In the aftermath of the historic British vote to leave the EU, openDemocracy is asking for our readers' thoughts on Brexit and what needs to happen next in 350 words. We've had an extraordinary response and you can read them all here.
The rise and fall of Britishness shows that apparently ancient and stable European identities can be as recent, contingent, fragile and transient as any in the formerly colonised world. It is something which the Brexit vote has thrown into sharp relief, because it will probably lead to the end of the United Kingdom.
It was the existence of the British Empire, and the benefits they gained from it that made Scots, Welsh and Irish want to be British in the first place. It was service in and migration to and from that empire which formed Britishness as an identity. I think of myself as British – not English – even though the latter is what most of those I have met outside the British Isles consider me.
My surname is Scottish – that grandfather was born in Greenock, near Glasgow, though our Morrisons were originally from the Isle of Lewis. My grandfather spent 25 years working as an engineer for Sudan Railways on their Nile steamer services. When he returned to Britain in 1954 he settled in Fareham, near Portsmouth. His wife, my grandmother, was half English, half Austro-Hungarian Jewish. My other grandfather's family were all English, from Kent and Sussex, but my grandmother's family were part Irish,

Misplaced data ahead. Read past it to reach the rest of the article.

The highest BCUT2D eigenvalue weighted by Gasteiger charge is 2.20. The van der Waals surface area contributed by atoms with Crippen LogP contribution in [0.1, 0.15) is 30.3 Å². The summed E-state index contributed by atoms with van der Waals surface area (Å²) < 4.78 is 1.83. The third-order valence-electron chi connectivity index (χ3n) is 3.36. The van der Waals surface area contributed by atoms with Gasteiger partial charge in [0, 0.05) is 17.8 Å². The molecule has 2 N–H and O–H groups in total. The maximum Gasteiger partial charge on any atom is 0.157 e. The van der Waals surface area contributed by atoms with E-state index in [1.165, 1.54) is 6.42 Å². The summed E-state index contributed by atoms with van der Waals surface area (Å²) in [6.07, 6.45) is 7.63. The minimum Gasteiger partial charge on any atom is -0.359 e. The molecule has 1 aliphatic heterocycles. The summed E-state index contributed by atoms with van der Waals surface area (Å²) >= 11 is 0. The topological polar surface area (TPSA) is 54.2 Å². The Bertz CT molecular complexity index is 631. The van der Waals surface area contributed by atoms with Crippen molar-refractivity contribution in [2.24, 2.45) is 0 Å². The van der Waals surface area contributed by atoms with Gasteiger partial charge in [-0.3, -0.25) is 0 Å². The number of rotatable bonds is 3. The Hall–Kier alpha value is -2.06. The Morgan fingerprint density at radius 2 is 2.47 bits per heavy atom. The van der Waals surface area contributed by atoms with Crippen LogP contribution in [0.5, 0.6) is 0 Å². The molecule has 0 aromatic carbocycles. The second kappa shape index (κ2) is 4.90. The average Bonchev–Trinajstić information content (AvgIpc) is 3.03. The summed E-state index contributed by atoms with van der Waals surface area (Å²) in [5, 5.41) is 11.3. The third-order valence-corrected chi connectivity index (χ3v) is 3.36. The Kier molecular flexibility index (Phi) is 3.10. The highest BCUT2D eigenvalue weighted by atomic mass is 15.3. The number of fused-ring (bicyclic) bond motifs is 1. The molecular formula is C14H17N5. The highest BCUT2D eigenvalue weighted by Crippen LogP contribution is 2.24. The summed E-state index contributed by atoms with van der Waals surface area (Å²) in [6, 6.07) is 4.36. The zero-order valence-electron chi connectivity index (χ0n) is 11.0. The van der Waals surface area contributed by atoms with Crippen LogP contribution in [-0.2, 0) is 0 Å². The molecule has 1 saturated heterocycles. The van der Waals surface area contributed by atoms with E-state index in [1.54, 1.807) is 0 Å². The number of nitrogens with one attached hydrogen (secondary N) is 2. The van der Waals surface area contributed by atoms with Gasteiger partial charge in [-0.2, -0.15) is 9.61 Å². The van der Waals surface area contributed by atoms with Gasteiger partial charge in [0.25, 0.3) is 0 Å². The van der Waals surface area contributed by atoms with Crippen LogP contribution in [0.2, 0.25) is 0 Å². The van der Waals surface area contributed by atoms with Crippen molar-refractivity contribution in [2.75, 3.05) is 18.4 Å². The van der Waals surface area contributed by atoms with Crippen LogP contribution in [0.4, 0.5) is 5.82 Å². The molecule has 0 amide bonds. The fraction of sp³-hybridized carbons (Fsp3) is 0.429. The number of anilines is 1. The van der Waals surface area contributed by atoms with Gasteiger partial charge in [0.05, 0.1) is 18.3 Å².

part Anglo-Indian, and we had relatives living in southern India until the 1970s. With its mixture of backgrounds from different parts of the British Isles, and the strong connection with empire, this is a quintessentially British origin – and not, I think, an unusual one.
Britishness is a civic, not an ethnic identity. As such I think it has been easier for more recent migrants to the British Isles to identify with it than with Englishness. For me it is a much more personal question – although it was clear there was a decline in the number of those explicitly identifying as British, the United Kingdom was still there, and I didn't have to choose between being English, or Scottish – I could be British and leave it at that.
When Scotland leaves the UK, as following Brexit I believe it surely will, and if Northern Ireland follows, I think it will spell the end for Britishness, as a culture, a nationality, an identity – we will be able to chart its rise and fall in full, from the Union of Crowns in 1603 to dissolution of the United Kingdom in the early twentieth century. A lot of people will not be sorry to see it go – in many cases with good reason, given how many crimes have been committed in its name – but personally I will regret it – and I don't think its replacement with the type of 'Englishness' that brought us the Brexit vote will be an improvement.